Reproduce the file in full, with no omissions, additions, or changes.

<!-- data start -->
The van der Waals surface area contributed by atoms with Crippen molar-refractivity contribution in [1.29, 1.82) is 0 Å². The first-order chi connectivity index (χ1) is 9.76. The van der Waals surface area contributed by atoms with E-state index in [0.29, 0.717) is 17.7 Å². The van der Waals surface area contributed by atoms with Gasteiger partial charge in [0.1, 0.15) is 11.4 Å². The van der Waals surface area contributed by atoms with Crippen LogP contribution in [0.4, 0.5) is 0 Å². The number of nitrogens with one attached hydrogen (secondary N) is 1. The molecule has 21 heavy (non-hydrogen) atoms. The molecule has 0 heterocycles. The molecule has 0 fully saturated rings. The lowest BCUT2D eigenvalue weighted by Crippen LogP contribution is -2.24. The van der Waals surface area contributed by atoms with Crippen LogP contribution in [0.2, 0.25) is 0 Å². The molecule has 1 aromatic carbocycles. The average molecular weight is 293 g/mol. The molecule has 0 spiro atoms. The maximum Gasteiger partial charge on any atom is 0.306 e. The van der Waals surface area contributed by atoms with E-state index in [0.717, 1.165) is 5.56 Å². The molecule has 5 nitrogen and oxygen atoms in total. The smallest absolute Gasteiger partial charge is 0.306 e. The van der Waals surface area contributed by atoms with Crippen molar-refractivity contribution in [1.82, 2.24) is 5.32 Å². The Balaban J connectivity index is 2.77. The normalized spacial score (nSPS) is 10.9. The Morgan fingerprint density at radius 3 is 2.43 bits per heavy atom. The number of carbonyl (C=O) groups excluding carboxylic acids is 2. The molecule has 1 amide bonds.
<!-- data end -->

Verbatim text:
The van der Waals surface area contributed by atoms with Crippen molar-refractivity contribution in [1.29, 1.82) is 0 Å². The first-order chi connectivity index (χ1) is 9.76. The van der Waals surface area contributed by atoms with E-state index in [0.29, 0.717) is 17.7 Å². The van der Waals surface area contributed by atoms with Gasteiger partial charge in [0.1, 0.15) is 11.4 Å². The van der Waals surface area contributed by atoms with Crippen LogP contribution in [0.4, 0.5) is 0 Å². The number of nitrogens with one attached hydrogen (secondary N) is 1. The molecule has 21 heavy (non-hydrogen) atoms. The molecule has 0 heterocycles. The molecule has 0 fully saturated rings. The lowest BCUT2D eigenvalue weighted by Crippen LogP contribution is -2.24. The van der Waals surface area contributed by atoms with Crippen LogP contribution in [0.2, 0.25) is 0 Å². The molecule has 1 aromatic carbocycles. The average molecular weight is 293 g/mol. The molecule has 0 spiro atoms. The maximum Gasteiger partial charge on any atom is 0.306 e. The van der Waals surface area contributed by atoms with E-state index in [0.717, 1.165) is 5.56 Å². The molecule has 5 nitrogen and oxygen atoms in total. The smallest absolute Gasteiger partial charge is 0.306 e. The van der Waals surface area contributed by atoms with Crippen molar-refractivity contribution in [1.82, 2.24) is 5.32 Å². The Balaban J connectivity index is 2.77. The normalized spacial score (nSPS) is 10.9. The Morgan fingerprint density at radius 3 is 2.43 bits per heavy atom. The number of carbonyl (C=O) groups excluding carboxylic acids is 2. The molecule has 1 amide bonds.